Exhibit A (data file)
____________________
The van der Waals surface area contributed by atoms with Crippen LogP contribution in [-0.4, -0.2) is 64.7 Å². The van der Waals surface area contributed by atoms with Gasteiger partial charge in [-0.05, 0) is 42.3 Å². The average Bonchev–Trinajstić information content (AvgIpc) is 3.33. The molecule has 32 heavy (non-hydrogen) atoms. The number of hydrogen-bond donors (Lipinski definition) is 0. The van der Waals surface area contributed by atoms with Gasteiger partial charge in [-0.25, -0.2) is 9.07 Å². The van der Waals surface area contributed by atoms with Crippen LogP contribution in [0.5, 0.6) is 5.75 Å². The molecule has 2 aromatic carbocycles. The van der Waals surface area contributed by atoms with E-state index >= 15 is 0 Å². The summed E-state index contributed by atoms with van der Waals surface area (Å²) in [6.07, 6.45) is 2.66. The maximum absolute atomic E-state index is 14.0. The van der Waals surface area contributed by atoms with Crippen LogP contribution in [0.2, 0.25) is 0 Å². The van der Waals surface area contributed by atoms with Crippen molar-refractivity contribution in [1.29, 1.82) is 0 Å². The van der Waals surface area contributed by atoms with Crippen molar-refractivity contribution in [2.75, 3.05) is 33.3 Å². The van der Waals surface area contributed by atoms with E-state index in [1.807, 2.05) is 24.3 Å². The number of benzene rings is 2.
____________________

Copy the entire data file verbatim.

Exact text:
The van der Waals surface area contributed by atoms with Crippen LogP contribution in [-0.4, -0.2) is 64.7 Å². The van der Waals surface area contributed by atoms with Gasteiger partial charge in [-0.05, 0) is 42.3 Å². The average Bonchev–Trinajstić information content (AvgIpc) is 3.33. The molecule has 32 heavy (non-hydrogen) atoms. The number of hydrogen-bond donors (Lipinski definition) is 0. The van der Waals surface area contributed by atoms with Gasteiger partial charge in [-0.25, -0.2) is 9.07 Å². The van der Waals surface area contributed by atoms with Crippen LogP contribution in [0.5, 0.6) is 5.75 Å². The molecule has 2 aromatic carbocycles. The van der Waals surface area contributed by atoms with E-state index >= 15 is 0 Å². The summed E-state index contributed by atoms with van der Waals surface area (Å²) in [6.07, 6.45) is 2.66. The maximum absolute atomic E-state index is 14.0. The van der Waals surface area contributed by atoms with Crippen LogP contribution in [0.2, 0.25) is 0 Å². The van der Waals surface area contributed by atoms with Crippen molar-refractivity contribution in [1.29, 1.82) is 0 Å². The van der Waals surface area contributed by atoms with Crippen molar-refractivity contribution in [2.75, 3.05) is 33.3 Å². The van der Waals surface area contributed by atoms with E-state index in [1.807, 2.05) is 24.3 Å². The number of benzene rings is 2.